Monday, December 20, 2010

A Fire in My Belly


David Wojnarowicz
"A Fire In My Belly"
Removed from the Smithsonian Institute 
Now showing at the New Museum

It is Christmas and I know that I should be be presenting more bright and uplifting Art, I apologize. Instead I am showing shots from "A Fire In My Belly" because I think it is IMPORTANT.
This might be the most political Art Piece today and it was made in 1992.... The artist died of Aids the same year. In November the Smithsonian Institute removed the silent movie from their exhibit "Hide/Seek difference and desire in American Portraiture". The Catholic Church pressured them into removing it. 

I want to warn you that the pictures bellow are strong, but I am still a defender of free speech and surprised that a religious institution can have this power over an Art institution.
I therefore think it was brave of the New Museum to react quickly and show the silent movie immediately in their lobby. 
When I look at these pictures that I took I feel that they are even more disturbing than when I actually watched the film... Not because my pictures are good, but because you can stop up and stare at the shot, in the movie everything happens fast. The shot with the ants crawling over Christ happens within a few seconds.

According to Diamanda Galas (the famous singer/composer) a friend who was an inspiration behind this movie:

"Ants are only one of the many insects and animals that cover a man removed from his village and deposited in a leper asylum. There would also be maggots and rats and crows. David was gentle I must insist."

Bellow are shots from the film:

















Disturbing, but also with a strong message for those that suffer!

I must admit that I am nearly scared of posting this post. I hope that "A Fire In My Belly" will make you understand the power of free speech and that it is important that we keep it for our future.
I also do think that the Catholic Church by being so offended by the film that they demanded it removed from a public institution made the message even stronger. It also makes people like me more curious about what Bill Donohue calls "Hate Speech" really is about.

David intended it to be "a Poetic meditation on humanity, life, death, faith and suffering made in part as a response to the AIDS related death of his good friend Peter Hujar"
        -New Museum


With Love
Kristin

26 comments:

  1. I am glad you posted this- I only learned about this work when the controversy stirred a couple of weeks ago- I watched the film and did not feel it in the least bit offensive. In fact I went away from it thinking 'good they made such a fuss it will make more people aware of it'-

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  2. That is so very interesting and you are right, I cant stop looks at those images and they really send a very strong message:)
    Happy Monday,sweetie
    All ready for the Holidays?

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  3. Thanks for telling us about this important piece.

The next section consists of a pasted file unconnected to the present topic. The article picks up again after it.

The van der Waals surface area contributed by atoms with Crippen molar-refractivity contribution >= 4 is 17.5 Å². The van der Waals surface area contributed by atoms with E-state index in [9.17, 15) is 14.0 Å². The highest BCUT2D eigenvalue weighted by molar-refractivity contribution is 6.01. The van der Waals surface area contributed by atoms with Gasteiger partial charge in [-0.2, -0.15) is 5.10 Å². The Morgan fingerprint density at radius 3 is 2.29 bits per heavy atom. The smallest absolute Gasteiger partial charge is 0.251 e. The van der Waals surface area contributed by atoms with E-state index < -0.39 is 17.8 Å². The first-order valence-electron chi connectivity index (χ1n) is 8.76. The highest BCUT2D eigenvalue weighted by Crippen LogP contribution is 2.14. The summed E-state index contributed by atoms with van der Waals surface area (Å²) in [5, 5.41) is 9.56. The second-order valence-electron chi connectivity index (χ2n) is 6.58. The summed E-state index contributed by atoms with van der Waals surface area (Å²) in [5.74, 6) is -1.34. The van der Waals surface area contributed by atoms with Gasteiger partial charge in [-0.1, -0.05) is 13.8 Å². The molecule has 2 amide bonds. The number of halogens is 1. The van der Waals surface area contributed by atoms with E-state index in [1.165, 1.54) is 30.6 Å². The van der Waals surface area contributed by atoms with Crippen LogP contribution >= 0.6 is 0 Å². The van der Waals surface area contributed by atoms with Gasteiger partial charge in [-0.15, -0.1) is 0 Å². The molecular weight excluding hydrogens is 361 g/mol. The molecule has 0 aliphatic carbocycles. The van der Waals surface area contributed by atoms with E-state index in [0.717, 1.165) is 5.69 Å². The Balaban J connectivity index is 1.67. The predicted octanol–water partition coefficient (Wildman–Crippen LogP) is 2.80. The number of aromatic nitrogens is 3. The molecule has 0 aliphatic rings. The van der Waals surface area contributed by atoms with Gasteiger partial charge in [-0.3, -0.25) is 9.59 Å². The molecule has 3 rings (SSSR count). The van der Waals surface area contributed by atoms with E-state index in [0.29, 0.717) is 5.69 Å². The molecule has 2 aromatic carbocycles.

Free speech is essential.

    xoxox,
    CC

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  4. These are quite scary, I have to admit. But thanks for posting them! :)SarahD

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  5. very disturbing indeed!!! but i agree with you on the whole suffering thing...

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  6. wow definitely something powerful here... now time for some holiday cheer? lol :)

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  7. very disturbing and intriguing all at once! im curious to know more about this piece...thanks for sharing dear!

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  8. Ytringsfrihet er noe man må verne om uansett hva som kommer ut av det, om man åpner for sensur så vet man aldri hvor det kan ende...

    Og en god jul til deg også - koooos deg :)

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  9. ASK YOUR MUSUEM TO PLAY THE DIAMNDA GALAS version
    THE FALES GALLERY ARE MASTERING IT RIGHT NOW!!!!!!!!!!

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  10. I'm with you Krisitn. I think in the name of preserving our field keeping the awareness of pieces like this up is more important than worrying about those who may be offended by it. I could hop on a soap box here, but I'll spare you and just say this: If we can't even count on an art museum to be spared the pressures of the church in the name of something powerful and painful that exists where do we win? I'm so glad the new museum picked it up. Washington is a conservative city, but I am just outraged sometimes that despite the separation of church and state politicians, and then others influencing the mass population find themselves more popular for siding with the church. Grrrrrr...

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  11. Just discovered there has been demonstrations going on about this outside the Metropolitan Museum in New York, the last few days!

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  12. I'm actually so touched that you posted this here! I read about the controversy and couldn't believe the Smithsonian would bow to religious pressures. I actually hope all the media attention will boost awareness of this work in the best sense - exposing people directly to it so they can make their own assessment of an artwork (as they should be!)

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  13. First, The Roman Catholic Church (as any individual or institution) has a "right" in giving their opinion on what offends........If I find something offensive, I will choose (or not) to offer my opinion. This is healthy. How many movies have I seen that The Church has stated that it was offensive? Too many! lol.

    It then becomes the Smithsonian Institution's decision on whether or not they choose to act. The responsibility is 100% on them. However, are you saying that they are "not allowed" to make their own decisions? They are not allowed to change their mind? Is free speech only guaranteed to the artist?